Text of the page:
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Study: European variants of US cars average 60% better gas mileage by Steve Austin - 2007/06/04
The base model Ford Focus gets 37 MPG in the US, which is pretty decent mileage. But it gets 59 MPG in Europe which is 60% better gas mileage!
Today we compare the mileage of 8 base model compact cars available both in the US and in Europe. Cars in the study consist of US models equipped with economy, no-thrill engines and their European cousins equipped with diesel engines. Each US/European car only differs by the engine. Other than the engines, cars are identical. GT/sports models and Hybrids are excluded from the study to keep it fair.

CarUS EngineUS Mileage
Euro EngineEuro Mileage
Nissan Versa1.8l
28/351.5 HDi
Turbo Diesel
Ford Focus2.0l
27/371.6 TDci
Turbo Diesel
BMW 3 series2.8l
20/291.8 D
Turbo Diesel
Chrysler Pt Cruiser2.4l
17/232.2 CRD
Turbo Diesel
Hyundai Elantra2.0l
25/332.0 CRDI
Turbo Diesel
Kia Rio1.6l
27/321.5 CRDI
Turbo Diesel
Mazda 32.0l
23/311.6 MZ-CD
Turbo Diesel
Toyota Corolla1.8l
26/351.4 D
Turbo Diesel
Turbo Diesel
fueleconomy.gov and manufacturer's data, Base Engine Comparison

Across the board, European models get an average of 52 MPG versus 32 MPG for the US version of the same car. So the same car on European roads gets 60% better gas mileage than on American roads.

Interestingly this 60% difference is not limited to the Ford Focus which gets the best mileage of the set, the difference averages also 60% for all cars. The difference is widest for the BMW 3 series: gas mileage on the European 1.8D is 80% better than on the smallest gasoline engine offered in the US (BMW 328).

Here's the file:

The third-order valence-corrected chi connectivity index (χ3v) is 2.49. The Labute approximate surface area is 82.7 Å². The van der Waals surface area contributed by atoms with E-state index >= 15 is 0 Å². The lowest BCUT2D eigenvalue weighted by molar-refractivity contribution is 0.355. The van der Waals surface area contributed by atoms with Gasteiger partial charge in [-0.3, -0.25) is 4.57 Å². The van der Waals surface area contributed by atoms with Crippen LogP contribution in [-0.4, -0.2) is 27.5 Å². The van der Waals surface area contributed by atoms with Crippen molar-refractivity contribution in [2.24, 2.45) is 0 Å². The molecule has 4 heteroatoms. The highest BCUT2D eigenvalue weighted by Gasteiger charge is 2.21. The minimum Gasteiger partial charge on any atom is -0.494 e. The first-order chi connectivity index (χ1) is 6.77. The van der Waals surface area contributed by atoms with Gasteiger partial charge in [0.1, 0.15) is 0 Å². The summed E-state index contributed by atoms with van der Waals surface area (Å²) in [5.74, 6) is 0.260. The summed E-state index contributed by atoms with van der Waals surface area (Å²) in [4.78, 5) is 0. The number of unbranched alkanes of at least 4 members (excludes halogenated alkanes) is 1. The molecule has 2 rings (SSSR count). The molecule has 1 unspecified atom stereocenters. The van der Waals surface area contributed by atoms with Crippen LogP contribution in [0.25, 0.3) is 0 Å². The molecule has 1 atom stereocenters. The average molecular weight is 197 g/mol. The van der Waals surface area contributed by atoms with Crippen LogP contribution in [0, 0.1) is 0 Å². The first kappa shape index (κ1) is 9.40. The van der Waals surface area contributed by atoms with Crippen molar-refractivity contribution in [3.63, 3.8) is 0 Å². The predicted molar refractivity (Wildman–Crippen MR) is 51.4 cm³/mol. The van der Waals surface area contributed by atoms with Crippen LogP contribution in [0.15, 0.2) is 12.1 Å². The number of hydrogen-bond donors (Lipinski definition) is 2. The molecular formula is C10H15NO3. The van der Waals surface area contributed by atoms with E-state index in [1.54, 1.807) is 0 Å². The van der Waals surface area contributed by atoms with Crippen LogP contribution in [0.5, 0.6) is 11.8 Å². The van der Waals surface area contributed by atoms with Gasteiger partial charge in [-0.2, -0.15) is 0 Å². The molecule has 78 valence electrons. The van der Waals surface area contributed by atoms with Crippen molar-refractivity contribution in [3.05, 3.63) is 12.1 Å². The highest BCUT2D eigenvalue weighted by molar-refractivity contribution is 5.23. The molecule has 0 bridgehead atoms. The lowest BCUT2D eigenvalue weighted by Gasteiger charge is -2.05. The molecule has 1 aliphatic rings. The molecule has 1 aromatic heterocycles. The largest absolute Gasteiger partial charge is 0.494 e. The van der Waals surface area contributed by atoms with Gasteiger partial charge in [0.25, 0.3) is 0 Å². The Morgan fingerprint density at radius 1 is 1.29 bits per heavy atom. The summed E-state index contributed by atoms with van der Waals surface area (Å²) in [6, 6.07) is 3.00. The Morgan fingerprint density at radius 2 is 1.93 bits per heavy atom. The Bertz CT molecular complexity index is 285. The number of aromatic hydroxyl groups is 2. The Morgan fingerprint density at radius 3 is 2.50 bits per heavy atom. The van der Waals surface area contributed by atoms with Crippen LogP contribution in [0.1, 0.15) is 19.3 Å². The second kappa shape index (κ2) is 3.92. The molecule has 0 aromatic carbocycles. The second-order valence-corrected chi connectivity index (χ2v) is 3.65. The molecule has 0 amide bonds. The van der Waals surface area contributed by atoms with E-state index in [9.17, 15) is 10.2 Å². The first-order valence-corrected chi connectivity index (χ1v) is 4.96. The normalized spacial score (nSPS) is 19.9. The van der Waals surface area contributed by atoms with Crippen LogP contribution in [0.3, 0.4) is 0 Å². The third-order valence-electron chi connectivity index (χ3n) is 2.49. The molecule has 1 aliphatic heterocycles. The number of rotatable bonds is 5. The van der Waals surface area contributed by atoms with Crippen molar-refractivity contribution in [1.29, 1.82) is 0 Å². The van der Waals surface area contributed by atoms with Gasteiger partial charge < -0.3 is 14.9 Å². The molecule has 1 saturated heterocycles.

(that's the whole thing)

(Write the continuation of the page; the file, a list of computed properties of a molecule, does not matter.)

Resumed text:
So you may wonder: "How do the engines differ?"

European cars are powered by turbocharged "common-rail" diesel engines. This type of engine has been widely used in Europe for the last 10 years. They don't need spark plugs, run on diesel fuel including bio-diesel and have a high compression ratio of 17 to 25:1 versus 9:1 found on a typical gasoline engine, making them that much more efficient. And by the way, did I mention that they run on bio-diesel as well?
US car manufacturers attempted to produce diesel engines in the 80's but failed. They used standard engine blocks designed for gasoline, not for these high compressions and as a result the blocks cracked. Ever since diesels have had bad reputation in the US while they equip most cars in Europe and are highly reliable.
Now you may ask: "When will Ford or Chrysler bring their diesel compact cars to the US?" This is a very good question. After all the big 3 are loosing double-digit market share every quarter to more efficient car makers. Shouldn't it be time for them to react and bring these diesel compact cars in the US? American companies already make them for goodness sake!

Well you'll be suprised but they have no plan to do so. For the time being US consumers will have to choose between the Volkswagen TDI and the Mercedes-Benz E 320 diesel.
Discuss this study in the forum...

Did you know? by Steve Austin
Paris-born Rudolf Diesel patented in the US the engine with his name in 1898.
Unlike a gas engine, the diesel engine does not employ spark plugs and its ignition is triggered by the compression itself.
The phenomenon called "pre-ignition" or "pinging", destructive in a gasoline motor is what causes the Diesel engine to operate smoothly.

The Diesel combustion cycle is mathematically proven to be 20% more efficient that the Gasoline combustion cycle. Also, diesel fuel itself releases more energy: 147,000 BTU/Gallon vs. 125,000 BTU/Gallon for gasoline.
Finally diesel fuel is cheaper than gasoline and can be easily made at home from corn oil as "bio-diesel".

This gives diesel an edge over gasoline as gas prices sky-rocket.

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